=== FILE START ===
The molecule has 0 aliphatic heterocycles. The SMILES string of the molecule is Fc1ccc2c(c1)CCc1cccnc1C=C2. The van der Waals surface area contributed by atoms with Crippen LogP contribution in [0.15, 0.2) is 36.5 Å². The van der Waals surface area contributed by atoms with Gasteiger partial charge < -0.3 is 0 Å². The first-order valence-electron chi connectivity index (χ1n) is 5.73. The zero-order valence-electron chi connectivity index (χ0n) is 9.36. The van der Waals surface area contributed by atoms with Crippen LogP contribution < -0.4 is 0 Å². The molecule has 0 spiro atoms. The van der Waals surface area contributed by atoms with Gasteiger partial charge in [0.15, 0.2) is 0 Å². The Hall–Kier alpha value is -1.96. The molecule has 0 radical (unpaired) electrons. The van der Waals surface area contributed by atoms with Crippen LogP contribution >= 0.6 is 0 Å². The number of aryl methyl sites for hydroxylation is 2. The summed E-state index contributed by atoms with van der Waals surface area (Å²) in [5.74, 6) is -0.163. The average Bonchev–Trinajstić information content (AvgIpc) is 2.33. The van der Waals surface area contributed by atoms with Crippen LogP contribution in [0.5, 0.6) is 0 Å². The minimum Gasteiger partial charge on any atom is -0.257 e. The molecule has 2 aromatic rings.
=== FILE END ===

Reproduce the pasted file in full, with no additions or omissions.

The molecule has 0 aliphatic heterocycles. The SMILES string of the molecule is Fc1ccc2c(c1)CCc1cccnc1C=C2. The van der Waals surface area contributed by atoms with Crippen LogP contribution in [0.15, 0.2) is 36.5 Å². The van der Waals surface area contributed by atoms with Gasteiger partial charge < -0.3 is 0 Å². The first-order valence-electron chi connectivity index (χ1n) is 5.73. The zero-order valence-electron chi connectivity index (χ0n) is 9.36. The van der Waals surface area contributed by atoms with Crippen LogP contribution < -0.4 is 0 Å². The molecule has 0 spiro atoms. The van der Waals surface area contributed by atoms with Gasteiger partial charge in [0.15, 0.2) is 0 Å². The Hall–Kier alpha value is -1.96. The molecule has 0 radical (unpaired) electrons. The van der Waals surface area contributed by atoms with Crippen LogP contribution >= 0.6 is 0 Å². The number of aryl methyl sites for hydroxylation is 2. The summed E-state index contributed by atoms with van der Waals surface area (Å²) in [5.74, 6) is -0.163. The average Bonchev–Trinajstić information content (AvgIpc) is 2.33. The van der Waals surface area contributed by atoms with Crippen LogP contribution in [0.5, 0.6) is 0 Å². The minimum Gasteiger partial charge on any atom is -0.257 e. The molecule has 2 aromatic rings.